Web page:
Consumer Spending Fell, What Does This Mean? | Eastern North Carolina Now

    Publisher's Note: This post appears here courtesy of the John Locke Foundation. The author of this post is Paige Terryberry.

    Consumer spending fell 0.2 percent in December, making this the second consecutive month of decline. Covid savings are drying up and high interest rates appear to be cooling the economy. Officials at the Federal Reserve raised rates again this week. And though some inflation has backed off, incomes are not keeping pace with inflation, meaning many households are leaning on their credit cards for more of their needs.

    For all of these reasons and more, consumers appear to be cautiously cutting down on spending, a warning sign for our economy as a whole, captured by numerous headlines:

    "U.S. consumer spending ends 2022 on weaker footing; inflation slowing" - Reuters

    "Consumer Spending Slid Again in December" - The New York Times

    "The U.S. Consumer Is Starting to Freak Out" - The Wall Street Journal

    Even though consumer spending makes up more than two-thirds of how the government measures GDP, consumer spending is not two-thirds of economic activity.

    If consumer spending were the primary issue, as many believe to be true, then more stimulus spending could be the answer. We know that doesn't work.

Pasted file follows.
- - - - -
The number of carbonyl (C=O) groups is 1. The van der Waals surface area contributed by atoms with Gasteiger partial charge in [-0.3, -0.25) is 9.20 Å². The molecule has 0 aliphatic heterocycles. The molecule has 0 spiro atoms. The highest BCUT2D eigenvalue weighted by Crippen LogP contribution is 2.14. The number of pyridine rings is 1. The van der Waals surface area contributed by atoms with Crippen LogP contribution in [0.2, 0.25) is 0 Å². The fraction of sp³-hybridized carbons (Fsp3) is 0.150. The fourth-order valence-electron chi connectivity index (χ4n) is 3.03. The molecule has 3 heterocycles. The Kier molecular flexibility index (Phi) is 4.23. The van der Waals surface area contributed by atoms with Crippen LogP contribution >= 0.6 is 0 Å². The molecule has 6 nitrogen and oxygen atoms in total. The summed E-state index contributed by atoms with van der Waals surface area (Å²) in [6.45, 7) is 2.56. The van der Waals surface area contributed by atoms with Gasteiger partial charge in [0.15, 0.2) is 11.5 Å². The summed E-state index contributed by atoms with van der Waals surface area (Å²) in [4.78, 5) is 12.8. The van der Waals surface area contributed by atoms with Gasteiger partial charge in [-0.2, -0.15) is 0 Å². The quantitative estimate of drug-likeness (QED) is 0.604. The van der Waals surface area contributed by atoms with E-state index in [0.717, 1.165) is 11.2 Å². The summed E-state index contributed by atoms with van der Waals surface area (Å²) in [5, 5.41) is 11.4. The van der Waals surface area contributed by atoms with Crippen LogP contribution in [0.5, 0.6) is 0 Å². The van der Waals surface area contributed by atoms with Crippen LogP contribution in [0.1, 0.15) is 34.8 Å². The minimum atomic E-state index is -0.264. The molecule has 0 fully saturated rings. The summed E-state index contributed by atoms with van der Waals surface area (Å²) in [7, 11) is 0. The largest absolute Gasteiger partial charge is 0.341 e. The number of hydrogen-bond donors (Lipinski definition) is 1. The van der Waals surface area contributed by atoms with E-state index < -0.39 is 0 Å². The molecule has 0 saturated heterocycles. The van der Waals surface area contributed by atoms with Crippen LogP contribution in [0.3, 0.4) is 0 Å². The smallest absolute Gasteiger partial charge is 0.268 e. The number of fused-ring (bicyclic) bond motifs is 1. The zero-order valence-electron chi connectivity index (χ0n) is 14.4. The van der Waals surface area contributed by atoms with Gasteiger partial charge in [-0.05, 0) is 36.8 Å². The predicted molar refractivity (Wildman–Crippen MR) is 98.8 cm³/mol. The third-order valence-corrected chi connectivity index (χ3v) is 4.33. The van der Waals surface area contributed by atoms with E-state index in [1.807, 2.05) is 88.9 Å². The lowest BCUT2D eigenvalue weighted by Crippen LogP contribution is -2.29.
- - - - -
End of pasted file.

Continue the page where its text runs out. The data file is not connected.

The government spent the equivalent of more than a quarter of the U.S. GDP on Covid relief in 2020 and 2021. This led to high demand artificially propped up by trillions in printed money, even as supply struggled.

    Decreased consumer spending is an issue, however, and a symptom of a bigger problem: decreased investment. Fixed investment is down 6.7% (at an annual rate) over the quarter, according to the advance estimate of 4th quarter GDP data released by the Department of Commerce. Fixed investment includes "purchases of residential and nonresidential structures, equipment and intellectual property products by private businesses, by nonprofit institutions, and by governments in the United States." This is the third consecutive quarter of declining fixed investment. Residential investment alone is down 26.7 percent.

    Investment matters. Buying goods and services alone does not lead to higher employment without investment. Consumers do not have money to spend without the investment and savings that drives production. Investment, on the other hand, backed by savings, does increase employment, production, and overall advancement.
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